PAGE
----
In the near future, cinema-goers may not need to wear glasses to watch 3D films, thanks to a new laser system created by Austrian start-up company TriLite Technologies in conjunction with Vienna University of Technology.
The new device sends laser beams in different directions, and presents hundreds of different pictures to each eye to create a 3D effect. It is expected that the first commercial system will be available in 2016, ready for use in cinemas, at sporting events and for targeted advertisements.
A first prototype of the laser system has been created with a modest resolution of five pixels by three. Now that the team has proved that the device works, however, it will be a simple process to scale up the technology, explained Jörg Reitterer of TriLite Technologies and PhD-student at the Vienna University of Technology: ‘We are creating a second prototype, which will display colour pictures with a higher resolution. But the crucial point is that the individual laser pixels work. Scaling it up to a display with many pixels is not a problem.’
Every single 3D-Pixel − or ‘Trixel’ − in the system consists of lasers and a moveable mirror. ‘The mirror directs the laser beams across the field of vision, from left to right. During that movement the laser intensity is modulated so that different laser flashes are sent into different directions,' said Professor Ulrich Schmid from the Vienna University of Technology.
To experience the 3D effect, however, the viewer must be positioned in a certain distance range from the screen. If the distance is too large, both eyes receive the same image and only a normal 2D picture can be seen. The range in which the 3D effect is experienced can be tuned according to the local requirements.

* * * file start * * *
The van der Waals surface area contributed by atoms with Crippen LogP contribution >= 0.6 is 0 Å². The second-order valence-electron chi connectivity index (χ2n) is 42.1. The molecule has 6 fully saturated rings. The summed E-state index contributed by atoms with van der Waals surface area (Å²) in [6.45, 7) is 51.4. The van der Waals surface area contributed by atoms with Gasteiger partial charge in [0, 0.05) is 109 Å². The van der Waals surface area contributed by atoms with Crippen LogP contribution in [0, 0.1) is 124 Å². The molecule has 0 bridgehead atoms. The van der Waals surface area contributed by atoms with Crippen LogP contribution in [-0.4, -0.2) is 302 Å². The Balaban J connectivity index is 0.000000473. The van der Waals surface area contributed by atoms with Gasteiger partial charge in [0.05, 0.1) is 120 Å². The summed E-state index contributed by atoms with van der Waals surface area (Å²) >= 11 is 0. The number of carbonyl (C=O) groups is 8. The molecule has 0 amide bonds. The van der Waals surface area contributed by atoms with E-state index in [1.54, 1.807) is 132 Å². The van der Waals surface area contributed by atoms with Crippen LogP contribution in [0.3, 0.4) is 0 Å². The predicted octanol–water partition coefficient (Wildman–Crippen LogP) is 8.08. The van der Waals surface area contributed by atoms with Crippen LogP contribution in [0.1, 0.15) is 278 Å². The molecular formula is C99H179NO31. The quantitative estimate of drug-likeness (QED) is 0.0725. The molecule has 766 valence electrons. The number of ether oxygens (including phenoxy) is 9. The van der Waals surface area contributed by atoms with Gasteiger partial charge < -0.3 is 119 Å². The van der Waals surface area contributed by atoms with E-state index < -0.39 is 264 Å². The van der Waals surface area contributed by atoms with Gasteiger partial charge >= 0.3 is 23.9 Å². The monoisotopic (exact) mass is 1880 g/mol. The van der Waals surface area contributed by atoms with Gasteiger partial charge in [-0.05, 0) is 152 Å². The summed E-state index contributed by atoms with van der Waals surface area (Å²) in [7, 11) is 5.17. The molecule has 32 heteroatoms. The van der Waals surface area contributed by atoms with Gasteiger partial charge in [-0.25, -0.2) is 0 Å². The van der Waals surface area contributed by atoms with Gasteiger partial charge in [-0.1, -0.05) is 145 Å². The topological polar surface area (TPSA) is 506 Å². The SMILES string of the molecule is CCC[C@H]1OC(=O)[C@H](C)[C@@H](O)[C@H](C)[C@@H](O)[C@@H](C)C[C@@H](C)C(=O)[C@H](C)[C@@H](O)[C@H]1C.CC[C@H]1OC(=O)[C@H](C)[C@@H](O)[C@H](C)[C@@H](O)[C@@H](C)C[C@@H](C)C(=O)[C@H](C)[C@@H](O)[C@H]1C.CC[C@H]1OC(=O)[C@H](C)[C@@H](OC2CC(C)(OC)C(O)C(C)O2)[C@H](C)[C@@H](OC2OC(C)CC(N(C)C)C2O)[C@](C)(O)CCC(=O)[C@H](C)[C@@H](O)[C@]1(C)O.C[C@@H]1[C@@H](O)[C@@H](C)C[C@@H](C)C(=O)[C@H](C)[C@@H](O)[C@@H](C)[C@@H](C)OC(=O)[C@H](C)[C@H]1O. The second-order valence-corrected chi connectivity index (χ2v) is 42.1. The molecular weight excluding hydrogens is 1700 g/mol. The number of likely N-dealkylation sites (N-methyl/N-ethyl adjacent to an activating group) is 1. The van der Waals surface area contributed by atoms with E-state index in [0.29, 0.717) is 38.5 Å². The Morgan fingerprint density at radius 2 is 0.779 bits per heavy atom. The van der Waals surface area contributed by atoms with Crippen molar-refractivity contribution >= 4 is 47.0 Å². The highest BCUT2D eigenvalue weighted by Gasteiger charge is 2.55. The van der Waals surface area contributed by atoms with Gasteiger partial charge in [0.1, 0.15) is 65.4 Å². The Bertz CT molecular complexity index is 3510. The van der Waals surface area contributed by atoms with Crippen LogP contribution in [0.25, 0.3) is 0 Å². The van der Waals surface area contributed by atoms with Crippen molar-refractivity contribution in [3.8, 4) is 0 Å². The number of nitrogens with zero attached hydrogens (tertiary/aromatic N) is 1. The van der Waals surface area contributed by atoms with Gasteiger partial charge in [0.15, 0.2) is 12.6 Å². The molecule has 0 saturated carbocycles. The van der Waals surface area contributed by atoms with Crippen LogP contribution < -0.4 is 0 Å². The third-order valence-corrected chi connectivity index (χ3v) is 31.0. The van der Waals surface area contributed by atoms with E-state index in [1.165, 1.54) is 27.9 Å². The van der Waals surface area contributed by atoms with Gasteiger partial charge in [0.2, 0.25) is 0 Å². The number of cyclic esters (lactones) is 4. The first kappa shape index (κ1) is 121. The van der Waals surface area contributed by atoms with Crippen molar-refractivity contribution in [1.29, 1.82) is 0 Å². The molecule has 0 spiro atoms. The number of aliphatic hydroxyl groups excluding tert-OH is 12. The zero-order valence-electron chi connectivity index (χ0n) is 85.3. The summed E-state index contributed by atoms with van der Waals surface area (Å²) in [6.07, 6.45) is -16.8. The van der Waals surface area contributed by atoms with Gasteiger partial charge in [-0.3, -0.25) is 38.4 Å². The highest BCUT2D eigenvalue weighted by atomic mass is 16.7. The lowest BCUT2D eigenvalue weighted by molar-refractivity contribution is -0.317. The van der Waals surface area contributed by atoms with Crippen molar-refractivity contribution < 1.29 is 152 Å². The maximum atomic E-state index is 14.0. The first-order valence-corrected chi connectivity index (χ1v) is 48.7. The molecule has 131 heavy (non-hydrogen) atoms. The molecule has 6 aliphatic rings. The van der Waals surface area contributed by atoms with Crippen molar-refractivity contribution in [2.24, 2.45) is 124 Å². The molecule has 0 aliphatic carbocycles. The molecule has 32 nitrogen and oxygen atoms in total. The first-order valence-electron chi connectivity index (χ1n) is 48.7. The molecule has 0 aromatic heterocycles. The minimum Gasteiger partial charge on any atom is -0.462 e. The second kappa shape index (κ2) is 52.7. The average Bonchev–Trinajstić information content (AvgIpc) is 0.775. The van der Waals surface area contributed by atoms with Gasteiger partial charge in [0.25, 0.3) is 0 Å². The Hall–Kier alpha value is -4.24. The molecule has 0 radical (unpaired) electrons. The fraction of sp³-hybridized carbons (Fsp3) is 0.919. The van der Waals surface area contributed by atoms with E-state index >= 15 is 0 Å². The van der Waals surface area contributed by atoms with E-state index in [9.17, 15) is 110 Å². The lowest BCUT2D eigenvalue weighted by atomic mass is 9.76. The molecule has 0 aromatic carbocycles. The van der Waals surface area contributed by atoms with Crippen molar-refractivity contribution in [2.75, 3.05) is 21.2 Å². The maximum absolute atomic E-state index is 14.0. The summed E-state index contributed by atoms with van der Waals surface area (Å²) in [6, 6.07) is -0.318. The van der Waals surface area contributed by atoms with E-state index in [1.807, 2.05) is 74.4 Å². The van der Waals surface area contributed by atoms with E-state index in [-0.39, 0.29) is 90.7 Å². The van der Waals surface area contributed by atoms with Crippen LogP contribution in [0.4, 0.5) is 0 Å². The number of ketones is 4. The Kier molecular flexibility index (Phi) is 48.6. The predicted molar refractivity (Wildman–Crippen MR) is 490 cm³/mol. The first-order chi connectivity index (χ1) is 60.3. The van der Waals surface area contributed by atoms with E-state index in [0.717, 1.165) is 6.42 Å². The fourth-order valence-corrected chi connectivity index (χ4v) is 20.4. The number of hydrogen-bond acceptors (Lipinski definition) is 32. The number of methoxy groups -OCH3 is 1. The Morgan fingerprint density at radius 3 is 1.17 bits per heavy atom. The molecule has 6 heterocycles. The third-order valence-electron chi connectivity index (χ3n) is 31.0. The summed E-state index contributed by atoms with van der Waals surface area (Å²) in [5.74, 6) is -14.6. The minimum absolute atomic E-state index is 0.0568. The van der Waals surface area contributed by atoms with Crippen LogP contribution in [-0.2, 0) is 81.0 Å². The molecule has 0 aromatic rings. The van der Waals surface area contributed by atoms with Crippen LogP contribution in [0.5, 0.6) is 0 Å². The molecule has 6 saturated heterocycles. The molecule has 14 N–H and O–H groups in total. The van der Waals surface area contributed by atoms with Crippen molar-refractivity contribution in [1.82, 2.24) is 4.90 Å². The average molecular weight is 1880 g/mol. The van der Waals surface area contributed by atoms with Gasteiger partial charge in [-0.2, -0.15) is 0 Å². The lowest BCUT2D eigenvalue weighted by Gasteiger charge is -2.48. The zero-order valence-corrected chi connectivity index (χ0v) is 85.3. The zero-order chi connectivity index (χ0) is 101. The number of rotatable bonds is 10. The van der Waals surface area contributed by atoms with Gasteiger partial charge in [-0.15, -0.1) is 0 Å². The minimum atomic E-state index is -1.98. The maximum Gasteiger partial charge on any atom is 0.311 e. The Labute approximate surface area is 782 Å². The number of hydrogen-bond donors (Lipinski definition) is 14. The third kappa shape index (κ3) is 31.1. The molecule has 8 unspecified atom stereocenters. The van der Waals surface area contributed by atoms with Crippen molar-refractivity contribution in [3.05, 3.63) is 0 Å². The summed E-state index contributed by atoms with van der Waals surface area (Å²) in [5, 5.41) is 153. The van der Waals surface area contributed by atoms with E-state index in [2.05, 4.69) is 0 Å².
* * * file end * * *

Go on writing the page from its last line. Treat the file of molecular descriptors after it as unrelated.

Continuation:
Unlike current 3D cinema systems which only show two different pictures, one for each eye, the new laser device can present hundreds of pictures. This allows viewers to pass by the screen and view the displayed object from different angles, as if they were passing a real object; a desirable feature not just for cinema but for targeted advertisements. For example, electronic billboards could display different advertisements that can be seen from different angles. ‘Maybe someone wants to appeal specifically to the customers leaving the shop across the street, and a different ad is shown to the people waiting at the bus stop,’ says Ferdinand Saint-Julien, CEO of TriLite Technologies.
And, because the display is very vivid, it can be used outdoors, even in bright sunlight, making it ideal for use at sporting events.
The technology has now been patented and presented in several scientific publications. The second prototype should be finished by the middle of the year, with the commercial launch scheduled for 2016.
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